Stuart Beam – Beam Farms

by Marisol Tarango

               Stuart Beam along with his wife Natalie, own and operate Beam Farms in Rutherford County, located in the western foothills of North Carolina. At Beam Farms, they have many branches of a livestock operation; they have a commercial cow/calf herd, a stocker herd where they feed calves to customer order and to finish, and they are also in the hay business. Part of Beam Farms is operated on family land that has been in the family for almost three hundred years. In 1773 the King of England granted land to anyone who would go and settle the area. The 126 acres granted to Stuart’s family is still a part of the farm to this day. In the early days, the land was used for timber and for growing cotton and feedstuffs, and also for grazing livestock throughout the 1800’s and into the early 1900’s. In the late 1900’s Stuart’s grandparents converted the farm into a dairy.

               “I never wanted anything else,” says Stuart, of raising cattle. Growing up he always helped his grandparents on both sides with farm duties. Being in the ranching and farming culture, rodeo was the only sport that he and his friends cared about, Stuart says that they worked, and they rodeoed. The cheapest way for Stuart to get into rodeoing was to buy rigging and start riding bulls. His passion for ranching and rodeoing led Stuart to Texas where he had the opportunity to work for a large ranch and ride bulls after high school. In 2011, some family land came up for lease, so he moved home and at the age of 21 he started his own cattle herd from scratch. Stuart says that everyday he questions whether or not he is making the right decisions to keep his ranch profitable and sustainable, but that he never questions his choice to start ranching.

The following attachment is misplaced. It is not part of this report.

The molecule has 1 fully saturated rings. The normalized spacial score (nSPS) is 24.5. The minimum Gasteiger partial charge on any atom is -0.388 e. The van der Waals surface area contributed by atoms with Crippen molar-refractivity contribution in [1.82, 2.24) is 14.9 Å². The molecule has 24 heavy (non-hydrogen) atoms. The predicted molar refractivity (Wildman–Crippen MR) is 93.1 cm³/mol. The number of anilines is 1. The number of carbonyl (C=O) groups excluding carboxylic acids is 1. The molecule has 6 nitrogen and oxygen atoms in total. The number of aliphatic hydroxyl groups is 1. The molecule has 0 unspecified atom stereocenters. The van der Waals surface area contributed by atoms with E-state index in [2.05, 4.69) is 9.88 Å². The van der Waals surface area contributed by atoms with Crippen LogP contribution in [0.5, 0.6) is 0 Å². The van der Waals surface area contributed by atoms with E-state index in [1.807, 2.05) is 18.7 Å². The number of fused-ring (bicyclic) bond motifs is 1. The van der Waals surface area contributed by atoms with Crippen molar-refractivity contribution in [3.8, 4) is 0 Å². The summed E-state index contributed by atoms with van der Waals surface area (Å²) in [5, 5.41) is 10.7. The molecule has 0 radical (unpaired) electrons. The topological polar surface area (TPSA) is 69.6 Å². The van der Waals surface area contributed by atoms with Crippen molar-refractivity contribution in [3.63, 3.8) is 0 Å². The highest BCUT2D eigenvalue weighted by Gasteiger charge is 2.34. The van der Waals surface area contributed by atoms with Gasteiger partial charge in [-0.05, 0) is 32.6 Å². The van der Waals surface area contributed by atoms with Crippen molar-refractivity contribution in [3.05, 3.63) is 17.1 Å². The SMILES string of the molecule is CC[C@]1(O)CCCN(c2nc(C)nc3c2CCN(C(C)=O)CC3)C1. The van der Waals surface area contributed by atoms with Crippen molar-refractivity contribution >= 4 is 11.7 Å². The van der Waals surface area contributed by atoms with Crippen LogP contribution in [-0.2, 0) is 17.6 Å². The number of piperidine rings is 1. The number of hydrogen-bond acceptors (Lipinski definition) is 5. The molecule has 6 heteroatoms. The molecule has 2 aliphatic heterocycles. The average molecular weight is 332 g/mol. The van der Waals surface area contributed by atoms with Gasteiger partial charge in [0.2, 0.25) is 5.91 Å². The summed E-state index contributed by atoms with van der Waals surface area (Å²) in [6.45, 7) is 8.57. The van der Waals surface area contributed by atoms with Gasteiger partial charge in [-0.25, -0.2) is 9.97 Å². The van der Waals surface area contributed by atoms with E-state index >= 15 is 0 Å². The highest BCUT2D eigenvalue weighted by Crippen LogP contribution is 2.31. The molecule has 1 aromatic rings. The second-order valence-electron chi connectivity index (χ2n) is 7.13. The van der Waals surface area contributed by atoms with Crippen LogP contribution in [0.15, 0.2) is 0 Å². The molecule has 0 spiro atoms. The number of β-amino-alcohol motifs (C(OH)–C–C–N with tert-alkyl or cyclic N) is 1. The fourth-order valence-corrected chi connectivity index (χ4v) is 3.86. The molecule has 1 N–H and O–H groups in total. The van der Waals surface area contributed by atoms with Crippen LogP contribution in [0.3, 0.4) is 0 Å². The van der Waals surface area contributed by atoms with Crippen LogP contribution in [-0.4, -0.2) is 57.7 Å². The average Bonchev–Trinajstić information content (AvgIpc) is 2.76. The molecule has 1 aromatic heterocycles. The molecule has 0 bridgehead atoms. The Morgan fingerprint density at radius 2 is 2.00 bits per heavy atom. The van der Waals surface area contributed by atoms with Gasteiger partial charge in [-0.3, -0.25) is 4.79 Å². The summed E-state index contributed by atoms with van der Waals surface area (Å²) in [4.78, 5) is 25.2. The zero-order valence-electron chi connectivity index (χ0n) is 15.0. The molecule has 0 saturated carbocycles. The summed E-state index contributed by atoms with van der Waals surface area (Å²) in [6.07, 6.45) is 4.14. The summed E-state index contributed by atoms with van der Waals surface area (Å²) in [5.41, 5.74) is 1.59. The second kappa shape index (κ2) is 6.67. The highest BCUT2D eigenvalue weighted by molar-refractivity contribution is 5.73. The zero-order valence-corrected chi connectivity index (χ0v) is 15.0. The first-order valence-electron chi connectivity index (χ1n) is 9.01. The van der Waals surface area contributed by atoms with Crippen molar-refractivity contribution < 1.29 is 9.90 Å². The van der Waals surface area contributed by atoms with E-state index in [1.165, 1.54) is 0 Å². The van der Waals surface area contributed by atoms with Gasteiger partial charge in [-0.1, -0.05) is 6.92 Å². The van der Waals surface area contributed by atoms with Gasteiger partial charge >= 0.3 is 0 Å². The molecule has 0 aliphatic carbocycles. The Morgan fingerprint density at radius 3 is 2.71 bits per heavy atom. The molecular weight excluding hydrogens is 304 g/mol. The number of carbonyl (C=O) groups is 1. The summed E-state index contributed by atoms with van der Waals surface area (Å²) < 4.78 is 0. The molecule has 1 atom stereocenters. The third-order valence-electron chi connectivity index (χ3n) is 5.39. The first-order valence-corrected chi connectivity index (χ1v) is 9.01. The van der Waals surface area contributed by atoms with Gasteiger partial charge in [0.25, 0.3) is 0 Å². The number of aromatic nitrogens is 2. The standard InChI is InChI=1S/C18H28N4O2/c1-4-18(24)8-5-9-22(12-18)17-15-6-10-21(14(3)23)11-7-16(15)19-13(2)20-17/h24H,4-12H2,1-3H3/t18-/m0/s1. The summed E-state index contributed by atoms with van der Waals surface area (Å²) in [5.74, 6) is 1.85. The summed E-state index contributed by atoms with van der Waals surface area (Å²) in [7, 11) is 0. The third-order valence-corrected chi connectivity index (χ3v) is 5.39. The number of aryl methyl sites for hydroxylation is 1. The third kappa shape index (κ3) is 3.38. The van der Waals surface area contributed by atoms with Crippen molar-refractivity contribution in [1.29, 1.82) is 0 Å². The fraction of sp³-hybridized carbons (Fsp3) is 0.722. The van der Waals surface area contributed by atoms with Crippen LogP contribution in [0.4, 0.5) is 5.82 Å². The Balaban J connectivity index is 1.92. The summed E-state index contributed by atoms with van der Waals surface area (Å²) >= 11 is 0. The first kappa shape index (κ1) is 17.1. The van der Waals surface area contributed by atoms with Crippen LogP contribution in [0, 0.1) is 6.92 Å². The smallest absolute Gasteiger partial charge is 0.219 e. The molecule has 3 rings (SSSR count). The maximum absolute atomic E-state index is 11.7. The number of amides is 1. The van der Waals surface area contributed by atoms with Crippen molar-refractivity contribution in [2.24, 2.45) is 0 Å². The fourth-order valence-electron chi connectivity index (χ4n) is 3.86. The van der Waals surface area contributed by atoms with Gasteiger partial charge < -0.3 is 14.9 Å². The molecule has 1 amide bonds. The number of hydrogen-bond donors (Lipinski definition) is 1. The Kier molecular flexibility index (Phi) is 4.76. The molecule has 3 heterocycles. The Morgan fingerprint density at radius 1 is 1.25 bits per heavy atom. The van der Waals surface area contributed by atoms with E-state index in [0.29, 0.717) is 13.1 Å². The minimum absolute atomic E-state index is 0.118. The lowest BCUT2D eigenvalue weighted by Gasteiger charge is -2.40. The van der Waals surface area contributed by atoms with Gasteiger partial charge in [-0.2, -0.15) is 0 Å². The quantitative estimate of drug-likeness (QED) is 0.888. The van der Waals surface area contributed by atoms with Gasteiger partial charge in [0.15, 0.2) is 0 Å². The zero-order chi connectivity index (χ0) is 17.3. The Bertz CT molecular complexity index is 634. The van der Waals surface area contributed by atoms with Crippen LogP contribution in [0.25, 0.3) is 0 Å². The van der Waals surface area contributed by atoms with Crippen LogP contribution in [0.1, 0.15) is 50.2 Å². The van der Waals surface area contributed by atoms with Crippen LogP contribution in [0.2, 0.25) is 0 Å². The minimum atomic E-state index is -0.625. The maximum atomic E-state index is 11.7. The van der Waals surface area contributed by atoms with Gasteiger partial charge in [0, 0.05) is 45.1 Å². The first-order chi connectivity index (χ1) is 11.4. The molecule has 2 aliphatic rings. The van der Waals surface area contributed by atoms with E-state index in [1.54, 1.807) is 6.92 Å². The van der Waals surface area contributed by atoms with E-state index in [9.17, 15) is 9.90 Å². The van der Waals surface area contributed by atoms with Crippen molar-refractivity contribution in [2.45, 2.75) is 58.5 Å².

Since 2011, Stuart has witnessed, like any cattle producer, markets reach records highs and plunge to lows, never returning to those highs. This is disheartening for any rancher but could force a newer or less dedicated one to a new profession. Stuart, who is also the president of his county Cattlemen’s Association and on the Board of Directors for the North Carolina Cattlemen’s Association, says that there are two things that keep him going, one is that he wants to preserve the land so that future generations can enjoy and use it as well. The other reason is that Stuart hopes to be able to be able to give his future children at least a fraction of what he has experienced in his life. The experience of raising cattle does not always evoke peaceful memories, but Stuart says that raising cattle could be described as peace on earth. We have to look at the good times, he says, and when you walk out in the evening when the wind has died down and you look out and see your cattle in the evening light, that is peace on earth. And that is the experience that Stuart hopes to pass down to his children, the rewards of raising cattle, not the financial, but the moments where they are paused and enjoy the fleeting moments of peace on earth.